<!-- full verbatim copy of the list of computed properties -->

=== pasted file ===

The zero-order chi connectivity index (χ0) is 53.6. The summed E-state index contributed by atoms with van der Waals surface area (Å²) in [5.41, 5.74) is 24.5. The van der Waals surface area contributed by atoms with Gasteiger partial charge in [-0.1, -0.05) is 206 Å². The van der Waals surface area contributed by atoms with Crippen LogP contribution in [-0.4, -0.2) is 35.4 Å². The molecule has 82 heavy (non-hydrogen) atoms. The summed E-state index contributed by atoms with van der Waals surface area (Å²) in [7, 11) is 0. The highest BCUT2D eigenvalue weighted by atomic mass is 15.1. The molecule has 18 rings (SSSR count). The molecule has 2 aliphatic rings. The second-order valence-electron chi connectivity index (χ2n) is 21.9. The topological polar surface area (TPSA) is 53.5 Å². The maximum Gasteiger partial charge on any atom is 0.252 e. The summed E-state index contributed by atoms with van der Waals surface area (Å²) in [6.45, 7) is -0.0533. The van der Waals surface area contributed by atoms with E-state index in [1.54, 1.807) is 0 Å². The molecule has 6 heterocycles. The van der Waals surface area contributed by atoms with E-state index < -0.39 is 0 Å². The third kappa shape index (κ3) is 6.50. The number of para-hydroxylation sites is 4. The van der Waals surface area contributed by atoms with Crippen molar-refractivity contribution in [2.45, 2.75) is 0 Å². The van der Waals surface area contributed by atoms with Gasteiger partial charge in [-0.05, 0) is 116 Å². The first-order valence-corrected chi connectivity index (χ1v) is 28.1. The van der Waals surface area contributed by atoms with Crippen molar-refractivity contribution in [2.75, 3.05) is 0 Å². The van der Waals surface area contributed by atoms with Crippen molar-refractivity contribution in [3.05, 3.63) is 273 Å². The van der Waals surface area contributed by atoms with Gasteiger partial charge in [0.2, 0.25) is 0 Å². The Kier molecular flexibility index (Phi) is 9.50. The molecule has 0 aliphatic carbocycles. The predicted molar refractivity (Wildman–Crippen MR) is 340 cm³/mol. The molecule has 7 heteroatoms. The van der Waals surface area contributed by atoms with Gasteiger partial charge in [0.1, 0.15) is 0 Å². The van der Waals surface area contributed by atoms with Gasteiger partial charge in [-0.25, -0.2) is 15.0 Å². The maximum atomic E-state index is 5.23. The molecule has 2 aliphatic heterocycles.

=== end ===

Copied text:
The zero-order chi connectivity index (χ0) is 53.6. The summed E-state index contributed by atoms with van der Waals surface area (Å²) in [5.41, 5.74) is 24.5. The van der Waals surface area contributed by atoms with Gasteiger partial charge in [-0.1, -0.05) is 206 Å². The van der Waals surface area contributed by atoms with Crippen LogP contribution in [-0.4, -0.2) is 35.4 Å². The molecule has 82 heavy (non-hydrogen) atoms. The summed E-state index contributed by atoms with van der Waals surface area (Å²) in [7, 11) is 0. The highest BCUT2D eigenvalue weighted by atomic mass is 15.1. The molecule has 18 rings (SSSR count). The molecule has 2 aliphatic rings. The second-order valence-electron chi connectivity index (χ2n) is 21.9. The topological polar surface area (TPSA) is 53.5 Å². The maximum Gasteiger partial charge on any atom is 0.252 e. The summed E-state index contributed by atoms with van der Waals surface area (Å²) in [6.45, 7) is -0.0533. The van der Waals surface area contributed by atoms with E-state index in [1.54, 1.807) is 0 Å². The molecule has 6 heterocycles. The van der Waals surface area contributed by atoms with E-state index < -0.39 is 0 Å². The third kappa shape index (κ3) is 6.50. The number of para-hydroxylation sites is 4. The van der Waals surface area contributed by atoms with Crippen molar-refractivity contribution in [2.45, 2.75) is 0 Å². The van der Waals surface area contributed by atoms with Gasteiger partial charge in [-0.05, 0) is 116 Å². The first-order valence-corrected chi connectivity index (χ1v) is 28.1. The van der Waals surface area contributed by atoms with Crippen molar-refractivity contribution in [2.75, 3.05) is 0 Å². The van der Waals surface area contributed by atoms with Crippen molar-refractivity contribution in [3.05, 3.63) is 273 Å². The van der Waals surface area contributed by atoms with Gasteiger partial charge in [0.2, 0.25) is 0 Å². The Kier molecular flexibility index (Phi) is 9.50. The molecule has 0 aliphatic carbocycles. The predicted molar refractivity (Wildman–Crippen MR) is 340 cm³/mol. The molecule has 7 heteroatoms. The van der Waals surface area contributed by atoms with Gasteiger partial charge in [0.1, 0.15) is 0 Å². The van der Waals surface area contributed by atoms with Gasteiger partial charge in [-0.25, -0.2) is 15.0 Å². The maximum atomic E-state index is 5.23. The molecule has 2 aliphatic heterocycles.